*Content Note: tsunami, death, self-harm
On December 26, 2004, my family was getting ready to spend a few nights at the Gold Coast Resort in Weligama, Sri Lanka. As if a sign from above, the trip was canceled due to a last-minute invitation to a Christmas dinner that could not be missed.
Almost every Sri Lankan has a similar story where they just narrowly missed confronting chaos in the form of angry ocean waves on that fateful Boxing Day. Watching the horrors of the tsunami unfold through a television screen, with prayer beads in our hands and silent murmurs going up to anyone who would listen, felt apocalyptic, to say the least.
The phrase “life is unpredictable” is an uncannily apt description of the events that unfold in Sonali Deraniyagala’s memoir, “Wave.” A supposedly fun post-Christmas getaway with her family turned into a living nightmare in mere seconds.
On the morning of December 26, Sonali woke up in the south of Sri Lanka to the sounds of the Yala National Park. She looked outside of her hotel room window, which faced the beach, usually showing a small sliver of the blue ocean water. That’s when she noticed something extremely odd—the sea seemed to be rising, gradually at first, and then all at once: “Oh my God, the sea’s coming in!”
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In times of sheer panic, movements and decisions follow their own form of synchronicity. Sonali ran out of the hotel room with her two sons and husband in hand, leaving behind her parents who were in the room next door. They jumped into a stranger’s jeep but didn’t have time to consider the safety of her parents. The jeep was already moving along at high speed when the waves started crashing into the vehicle and Sonali’s world literally turned upside down.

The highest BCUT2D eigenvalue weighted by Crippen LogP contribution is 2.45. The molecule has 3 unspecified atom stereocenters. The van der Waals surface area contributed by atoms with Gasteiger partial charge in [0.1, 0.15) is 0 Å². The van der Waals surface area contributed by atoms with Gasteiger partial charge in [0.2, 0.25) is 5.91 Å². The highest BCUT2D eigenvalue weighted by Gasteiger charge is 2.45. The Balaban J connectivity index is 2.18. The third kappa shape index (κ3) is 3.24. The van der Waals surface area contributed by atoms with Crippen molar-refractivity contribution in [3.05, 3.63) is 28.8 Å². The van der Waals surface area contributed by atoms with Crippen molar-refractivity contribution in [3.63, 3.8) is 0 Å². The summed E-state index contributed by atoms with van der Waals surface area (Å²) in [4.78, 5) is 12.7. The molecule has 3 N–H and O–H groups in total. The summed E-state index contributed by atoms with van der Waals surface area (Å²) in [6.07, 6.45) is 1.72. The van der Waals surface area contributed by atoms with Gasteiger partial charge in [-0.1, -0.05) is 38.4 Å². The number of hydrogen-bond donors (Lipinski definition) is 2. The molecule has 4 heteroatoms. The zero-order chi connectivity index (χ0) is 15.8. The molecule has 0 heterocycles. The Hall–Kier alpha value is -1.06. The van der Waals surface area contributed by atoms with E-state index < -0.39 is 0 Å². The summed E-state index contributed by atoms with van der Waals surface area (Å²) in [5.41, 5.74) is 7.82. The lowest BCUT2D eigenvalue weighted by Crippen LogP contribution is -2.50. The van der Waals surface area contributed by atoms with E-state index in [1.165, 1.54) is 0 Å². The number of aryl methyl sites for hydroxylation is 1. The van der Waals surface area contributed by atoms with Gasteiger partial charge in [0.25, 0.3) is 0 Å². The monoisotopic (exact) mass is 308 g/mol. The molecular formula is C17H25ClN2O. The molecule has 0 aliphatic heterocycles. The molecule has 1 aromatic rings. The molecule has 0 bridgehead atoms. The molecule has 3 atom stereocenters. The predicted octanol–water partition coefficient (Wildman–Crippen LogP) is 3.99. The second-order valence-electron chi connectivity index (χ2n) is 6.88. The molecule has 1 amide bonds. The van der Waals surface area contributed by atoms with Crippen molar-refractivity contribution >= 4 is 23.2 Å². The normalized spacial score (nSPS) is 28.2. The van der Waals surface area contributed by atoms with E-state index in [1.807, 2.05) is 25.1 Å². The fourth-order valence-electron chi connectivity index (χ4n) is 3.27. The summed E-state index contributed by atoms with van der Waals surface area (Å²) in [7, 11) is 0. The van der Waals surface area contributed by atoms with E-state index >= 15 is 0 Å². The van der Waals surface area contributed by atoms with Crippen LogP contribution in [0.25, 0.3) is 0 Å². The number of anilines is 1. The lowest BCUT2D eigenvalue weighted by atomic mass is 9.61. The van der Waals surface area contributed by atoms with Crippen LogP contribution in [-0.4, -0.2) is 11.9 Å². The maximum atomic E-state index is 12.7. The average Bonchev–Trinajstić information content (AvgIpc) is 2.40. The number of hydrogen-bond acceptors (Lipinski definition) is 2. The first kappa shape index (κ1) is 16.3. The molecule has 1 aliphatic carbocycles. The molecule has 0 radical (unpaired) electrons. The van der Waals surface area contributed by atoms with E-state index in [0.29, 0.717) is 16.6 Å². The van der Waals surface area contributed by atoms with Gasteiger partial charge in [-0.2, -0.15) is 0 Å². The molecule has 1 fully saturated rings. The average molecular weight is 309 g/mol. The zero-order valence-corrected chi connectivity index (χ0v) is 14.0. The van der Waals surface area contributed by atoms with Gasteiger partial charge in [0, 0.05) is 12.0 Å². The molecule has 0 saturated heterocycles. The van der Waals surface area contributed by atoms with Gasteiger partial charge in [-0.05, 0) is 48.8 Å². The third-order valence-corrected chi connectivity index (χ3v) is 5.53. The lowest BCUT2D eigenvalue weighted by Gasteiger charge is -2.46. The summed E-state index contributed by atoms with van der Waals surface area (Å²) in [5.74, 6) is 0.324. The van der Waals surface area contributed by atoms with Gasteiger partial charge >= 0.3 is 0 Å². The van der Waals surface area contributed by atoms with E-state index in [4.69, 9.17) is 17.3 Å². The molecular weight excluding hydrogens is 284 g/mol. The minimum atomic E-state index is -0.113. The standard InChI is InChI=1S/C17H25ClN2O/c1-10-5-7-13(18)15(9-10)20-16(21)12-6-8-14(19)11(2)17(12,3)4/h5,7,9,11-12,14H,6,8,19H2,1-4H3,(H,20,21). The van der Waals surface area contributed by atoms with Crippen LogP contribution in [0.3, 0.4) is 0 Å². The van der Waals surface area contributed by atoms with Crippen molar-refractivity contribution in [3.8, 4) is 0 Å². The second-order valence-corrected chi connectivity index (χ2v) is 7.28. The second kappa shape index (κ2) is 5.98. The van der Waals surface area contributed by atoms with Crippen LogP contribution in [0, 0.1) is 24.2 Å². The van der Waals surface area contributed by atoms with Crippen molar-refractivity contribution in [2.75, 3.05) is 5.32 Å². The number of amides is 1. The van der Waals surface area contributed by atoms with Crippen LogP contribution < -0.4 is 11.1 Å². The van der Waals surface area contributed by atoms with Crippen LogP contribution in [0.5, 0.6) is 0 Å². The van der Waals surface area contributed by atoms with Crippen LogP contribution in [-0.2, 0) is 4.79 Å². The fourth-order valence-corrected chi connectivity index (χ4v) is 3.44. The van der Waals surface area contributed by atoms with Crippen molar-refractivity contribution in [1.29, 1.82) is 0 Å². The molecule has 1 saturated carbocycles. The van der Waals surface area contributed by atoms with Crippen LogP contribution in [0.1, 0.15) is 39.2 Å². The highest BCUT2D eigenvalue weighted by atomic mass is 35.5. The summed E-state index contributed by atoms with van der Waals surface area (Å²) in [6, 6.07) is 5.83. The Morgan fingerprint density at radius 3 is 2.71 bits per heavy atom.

Waking up from unconsciousness, mouth full of sand, naked from the waist down, mud all over her and bleeding in various places, Sonali realized that she was alone. Her family was nowhere to be found. As the chapters progress, it becomes clear that Sonali is the sole survivor and that her husband and two sons (and as she later discovers, parents) were no more.
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The rest of the book details life for Sonali before and after the tsunami. After being rescued and transported safely to her aunt’s home in Colombo, Sonali goes into a deep depression. She quietly resolves to end her life, and attempts to concoct seemingly painless ways to achieve this: excessive drinking, hoarding copious sleeping pills, stabbing herself with a butter knife. These attempts were unsuccessful, almost as if the universe was saying if a wave could not kill you, how would this?
After being nursed back to an alternate form of life, Sonali made the painful resolution to carry on and visits her family home in London, two years later. The remnants of life found in the unmade beds of her children, unwashed dishes in the sink and a stray eyelash of her husband found on his pillowcase bring Sonali both sorrow and solace.
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This book contains one of, if not the most, emotionally distressing stories that I have read so far. Deraniyagala does not shy away from the reality of loss, of grief, of not having the will to go on with life. The book ends with a different form of acceptance. It is not a typical “happy ending” where Sonali resolves to move on with her life and tries to forget all that she endured and lost, but instead, she says,
Seven years on… Their absence has expanded. Just as our life would have in this time, it has swelled. So this is a new sadness, I think.
This book is both a goodbye and a welcome; a goodbye to her family and a welcome to the waves of emotions and memories that she will forever endure but is now ready to face.
You can purchase “Wave” from Penguin Random House.